The Implementing Regulation applies in the cases where the country of origin or the place of provenance of a food is given, voluntarily or mandatorily, by any means such as statements, pictorial presentation, symbols or terms, and where the country of origin or place of provenance is not the same as that of its primary ingredient, for example Belgian chocolate while cocoa beans do not originate in Belgium.
Origin labelling is, a.o. mandatory when its omission could mislead the consumers regarding the true country of origin or place of provenance of the food and for meat which falls within the Combined Nomenclature codes and relevant implementing acts of the European Commission (Art. 26.2 of the FIC Regulation).
Are excluded from the scope:
- Customary and generic names which include geographic terms that literally indicate origin but whose understanding is not an indication of origin or place of provenance of the food, such as Bolognese sauce or Burgundy snails. This exemption is justified by the fact that customary and generic names are indeed not considered as referring to origin.
- Protected geographical indications and registered trademarks.
Various options to label the origin of primary ingredients
Different options of indicating the country of origin or the place of provenance of a primary ingredient which is not the same as the given country of origin or the given place of provenance of the food are set out in the Implementing Regulation. They include:
- A reference to a geographical area: ‘EU’, ‘non-EU’ or ‘EU and non-EU’;
- Regions or any other geographical area either within several Member States or third countries;
- FAO fishing areas, sea or freshwater body;
- Member State(s) or third country(ies);
- The country of origin or place of provenance in accordance with specific Union provisions applicable for the primary ingredient(s) as such.
Food business operators (FBOs) may also use the following or similar statement to inform the consumers: ‘(name of the primary ingredient) do/does not originate from (the country of origin or the place of provenance of the food)’.
Presentation in the same field of vision
FBOs should be particularly aware that the Implementing Regulation requires that the origin of primary ingredients must appear in the same field of vision as the indication of origin of the food, whether provided with words or in non-scriptural form. The font size cannot be smaller than the minimum font size required by the FIC Regulation, i.e. 1.2 mm x-height or 0.9 mm x-height for packages with the largest surface area of less than 80cm2. It must be of at least 75% of the x-height for the indications provided with words.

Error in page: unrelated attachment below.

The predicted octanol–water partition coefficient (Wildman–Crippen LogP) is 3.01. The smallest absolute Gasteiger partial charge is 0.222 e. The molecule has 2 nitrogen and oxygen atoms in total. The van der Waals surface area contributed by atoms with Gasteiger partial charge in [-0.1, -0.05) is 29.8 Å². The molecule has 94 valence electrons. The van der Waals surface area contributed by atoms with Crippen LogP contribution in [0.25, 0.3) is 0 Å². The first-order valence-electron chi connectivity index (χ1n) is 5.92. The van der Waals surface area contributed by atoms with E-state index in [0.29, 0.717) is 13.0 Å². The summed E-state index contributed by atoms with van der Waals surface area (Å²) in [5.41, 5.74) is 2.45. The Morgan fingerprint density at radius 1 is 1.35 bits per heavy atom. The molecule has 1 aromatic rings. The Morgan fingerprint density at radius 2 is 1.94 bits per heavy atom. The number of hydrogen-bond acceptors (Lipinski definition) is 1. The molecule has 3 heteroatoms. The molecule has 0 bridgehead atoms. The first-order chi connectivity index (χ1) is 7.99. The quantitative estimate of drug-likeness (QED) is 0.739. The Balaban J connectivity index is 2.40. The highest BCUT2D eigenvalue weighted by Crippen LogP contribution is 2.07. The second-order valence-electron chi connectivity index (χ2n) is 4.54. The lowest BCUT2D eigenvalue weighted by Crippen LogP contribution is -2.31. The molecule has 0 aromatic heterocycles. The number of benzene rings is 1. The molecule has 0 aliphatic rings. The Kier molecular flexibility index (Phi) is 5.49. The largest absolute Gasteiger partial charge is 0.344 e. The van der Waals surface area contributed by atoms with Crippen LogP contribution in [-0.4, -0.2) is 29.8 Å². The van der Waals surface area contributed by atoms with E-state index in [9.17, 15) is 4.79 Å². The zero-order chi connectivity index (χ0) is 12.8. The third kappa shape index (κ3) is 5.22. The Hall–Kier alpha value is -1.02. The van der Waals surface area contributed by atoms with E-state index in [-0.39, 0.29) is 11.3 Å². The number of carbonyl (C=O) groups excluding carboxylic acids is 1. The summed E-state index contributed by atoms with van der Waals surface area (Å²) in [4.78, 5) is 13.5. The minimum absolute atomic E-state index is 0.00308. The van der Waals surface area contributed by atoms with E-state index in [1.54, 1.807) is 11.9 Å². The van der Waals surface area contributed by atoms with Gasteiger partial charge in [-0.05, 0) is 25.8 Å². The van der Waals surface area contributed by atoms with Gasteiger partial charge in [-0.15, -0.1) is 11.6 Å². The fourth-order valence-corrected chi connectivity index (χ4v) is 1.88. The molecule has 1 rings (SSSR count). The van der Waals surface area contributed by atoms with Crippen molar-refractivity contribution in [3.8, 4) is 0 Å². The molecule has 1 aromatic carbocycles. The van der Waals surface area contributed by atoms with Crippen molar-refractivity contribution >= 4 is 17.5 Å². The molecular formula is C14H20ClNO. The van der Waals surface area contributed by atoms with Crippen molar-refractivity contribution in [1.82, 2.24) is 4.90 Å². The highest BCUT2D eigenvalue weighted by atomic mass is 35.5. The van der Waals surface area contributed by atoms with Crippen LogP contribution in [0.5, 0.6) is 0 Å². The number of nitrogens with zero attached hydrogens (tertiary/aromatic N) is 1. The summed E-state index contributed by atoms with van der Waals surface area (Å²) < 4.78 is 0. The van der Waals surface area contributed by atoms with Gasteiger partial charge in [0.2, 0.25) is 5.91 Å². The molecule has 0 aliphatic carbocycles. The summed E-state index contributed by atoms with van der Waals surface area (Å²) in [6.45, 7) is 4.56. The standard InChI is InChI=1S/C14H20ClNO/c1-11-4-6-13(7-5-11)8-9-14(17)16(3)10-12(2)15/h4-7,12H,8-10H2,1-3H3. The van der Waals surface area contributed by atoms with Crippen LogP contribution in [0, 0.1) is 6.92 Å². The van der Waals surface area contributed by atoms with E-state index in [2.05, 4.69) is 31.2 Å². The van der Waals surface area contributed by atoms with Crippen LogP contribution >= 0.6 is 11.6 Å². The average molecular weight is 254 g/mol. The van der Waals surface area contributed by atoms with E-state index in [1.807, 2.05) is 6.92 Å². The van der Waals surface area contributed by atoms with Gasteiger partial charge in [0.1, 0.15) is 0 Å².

- The Implementing Regulation raised a lot of concerns in its drafting stage. Various stakeholders and third countries, such as Canada and the United States, expressed their views during the public consultation which was launched at the beginning of this year. The final text of the Implementing Regulation did not undergo any substantial modifications except for a more elaborated scope and a later date of application. Consequently, certain interpretation issues remain unsolved:
- The Implementing Regulation does not further clarify the notion of the ‘primary ingredient’. It therefore remains unclear whether, according to the definition given by the FIC Regulation, the notion of “primary ingredient” refers to one or several ingredients, or what happens in cases where the quantitative ingredient declaration (QUID) is not required;
- Also, one may wonder if the Implementing Regulation excludes any possibility to mislead the consumer when it comes to the available options to indicate the origin of the primary ingredient.
During the public hearing in the European Parliament on 4 June, several stakeholders called for a Commission’s guidance.
Application as of 1 April 2020 and exhaustion of stocks
Following the requests of various stakeholders expressed in the public consultation on the draft Implementing Regulation, the European Commission changed the date of application of the final Implementing Regulation to 1 April 2020 (instead of 1 April 2019 as initially proposed). Furthermore, transitional measures apply to food placed on the market or labelled before 1 April 2020. They can be marketed until exhaustion of stocks.